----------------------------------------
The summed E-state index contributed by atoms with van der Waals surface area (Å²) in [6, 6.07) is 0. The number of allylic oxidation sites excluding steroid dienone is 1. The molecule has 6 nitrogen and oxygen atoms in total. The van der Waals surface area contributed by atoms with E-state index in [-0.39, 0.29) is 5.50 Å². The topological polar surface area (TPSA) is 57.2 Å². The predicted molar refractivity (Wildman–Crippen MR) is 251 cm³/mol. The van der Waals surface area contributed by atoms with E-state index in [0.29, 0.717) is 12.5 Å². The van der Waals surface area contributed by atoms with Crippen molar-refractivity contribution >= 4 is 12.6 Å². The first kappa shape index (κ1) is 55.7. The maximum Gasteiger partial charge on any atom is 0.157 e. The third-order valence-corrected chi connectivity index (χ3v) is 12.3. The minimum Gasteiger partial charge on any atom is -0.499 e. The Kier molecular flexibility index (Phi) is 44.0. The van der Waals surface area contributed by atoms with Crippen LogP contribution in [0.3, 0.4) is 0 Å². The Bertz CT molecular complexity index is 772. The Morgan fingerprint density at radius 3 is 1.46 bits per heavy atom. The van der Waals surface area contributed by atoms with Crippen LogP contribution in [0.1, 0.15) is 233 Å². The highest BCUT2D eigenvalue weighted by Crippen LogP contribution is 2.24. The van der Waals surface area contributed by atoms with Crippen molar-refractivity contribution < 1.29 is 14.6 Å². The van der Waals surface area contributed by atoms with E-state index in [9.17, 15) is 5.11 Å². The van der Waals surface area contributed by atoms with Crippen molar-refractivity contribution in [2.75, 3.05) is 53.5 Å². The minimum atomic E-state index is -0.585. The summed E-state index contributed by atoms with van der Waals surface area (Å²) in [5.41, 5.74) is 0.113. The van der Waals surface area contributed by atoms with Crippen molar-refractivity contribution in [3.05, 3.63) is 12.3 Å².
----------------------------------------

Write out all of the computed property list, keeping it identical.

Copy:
The summed E-state index contributed by atoms with van der Waals surface area (Å²) in [6, 6.07) is 0. The number of allylic oxidation sites excluding steroid dienone is 1. The molecule has 6 nitrogen and oxygen atoms in total. The van der Waals surface area contributed by atoms with E-state index in [-0.39, 0.29) is 5.50 Å². The topological polar surface area (TPSA) is 57.2 Å². The predicted molar refractivity (Wildman–Crippen MR) is 251 cm³/mol. The van der Waals surface area contributed by atoms with E-state index in [0.29, 0.717) is 12.5 Å². The van der Waals surface area contributed by atoms with Crippen molar-refractivity contribution >= 4 is 12.6 Å². The first kappa shape index (κ1) is 55.7. The maximum Gasteiger partial charge on any atom is 0.157 e. The third-order valence-corrected chi connectivity index (χ3v) is 12.3. The minimum Gasteiger partial charge on any atom is -0.499 e. The Kier molecular flexibility index (Phi) is 44.0. The van der Waals surface area contributed by atoms with Crippen LogP contribution in [0.3, 0.4) is 0 Å². The Bertz CT molecular complexity index is 772. The Morgan fingerprint density at radius 3 is 1.46 bits per heavy atom. The van der Waals surface area contributed by atoms with Crippen LogP contribution in [0.1, 0.15) is 233 Å². The highest BCUT2D eigenvalue weighted by Crippen LogP contribution is 2.24. The van der Waals surface area contributed by atoms with Crippen molar-refractivity contribution < 1.29 is 14.6 Å². The van der Waals surface area contributed by atoms with E-state index in [9.17, 15) is 5.11 Å². The van der Waals surface area contributed by atoms with Crippen molar-refractivity contribution in [2.75, 3.05) is 53.5 Å². The minimum atomic E-state index is -0.585. The summed E-state index contributed by atoms with van der Waals surface area (Å²) in [5.41, 5.74) is 0.113. The van der Waals surface area contributed by atoms with Crippen molar-refractivity contribution in [3.05, 3.63) is 12.3 Å².